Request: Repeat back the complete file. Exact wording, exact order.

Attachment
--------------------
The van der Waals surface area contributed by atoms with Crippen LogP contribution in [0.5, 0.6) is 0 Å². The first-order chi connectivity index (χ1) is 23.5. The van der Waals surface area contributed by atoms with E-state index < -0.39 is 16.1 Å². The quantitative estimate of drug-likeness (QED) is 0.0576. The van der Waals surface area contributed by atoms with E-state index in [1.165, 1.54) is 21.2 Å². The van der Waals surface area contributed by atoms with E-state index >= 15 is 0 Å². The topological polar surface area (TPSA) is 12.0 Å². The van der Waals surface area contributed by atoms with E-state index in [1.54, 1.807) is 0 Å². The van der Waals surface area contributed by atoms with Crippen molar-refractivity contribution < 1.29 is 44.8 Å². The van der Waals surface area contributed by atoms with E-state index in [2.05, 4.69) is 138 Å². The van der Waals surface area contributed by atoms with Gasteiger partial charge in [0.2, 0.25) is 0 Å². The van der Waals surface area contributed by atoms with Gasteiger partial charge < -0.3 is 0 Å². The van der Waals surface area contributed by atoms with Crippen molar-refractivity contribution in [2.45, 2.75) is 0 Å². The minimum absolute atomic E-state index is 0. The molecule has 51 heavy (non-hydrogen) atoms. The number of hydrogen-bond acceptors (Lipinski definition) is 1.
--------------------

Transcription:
The van der Waals surface area contributed by atoms with Crippen LogP contribution in [0.5, 0.6) is 0 Å². The first-order chi connectivity index (χ1) is 23.5. The van der Waals surface area contributed by atoms with E-state index < -0.39 is 16.1 Å². The quantitative estimate of drug-likeness (QED) is 0.0576. The van der Waals surface area contributed by atoms with E-state index in [1.165, 1.54) is 21.2 Å². The van der Waals surface area contributed by atoms with E-state index >= 15 is 0 Å². The topological polar surface area (TPSA) is 12.0 Å². The van der Waals surface area contributed by atoms with E-state index in [1.54, 1.807) is 0 Å². The van der Waals surface area contributed by atoms with Crippen molar-refractivity contribution < 1.29 is 44.8 Å². The van der Waals surface area contributed by atoms with E-state index in [2.05, 4.69) is 138 Å². The van der Waals surface area contributed by atoms with Gasteiger partial charge in [0.2, 0.25) is 0 Å². The van der Waals surface area contributed by atoms with Gasteiger partial charge < -0.3 is 0 Å². The van der Waals surface area contributed by atoms with Crippen molar-refractivity contribution in [2.45, 2.75) is 0 Å². The minimum absolute atomic E-state index is 0. The molecule has 51 heavy (non-hydrogen) atoms. The number of hydrogen-bond acceptors (Lipinski definition) is 1.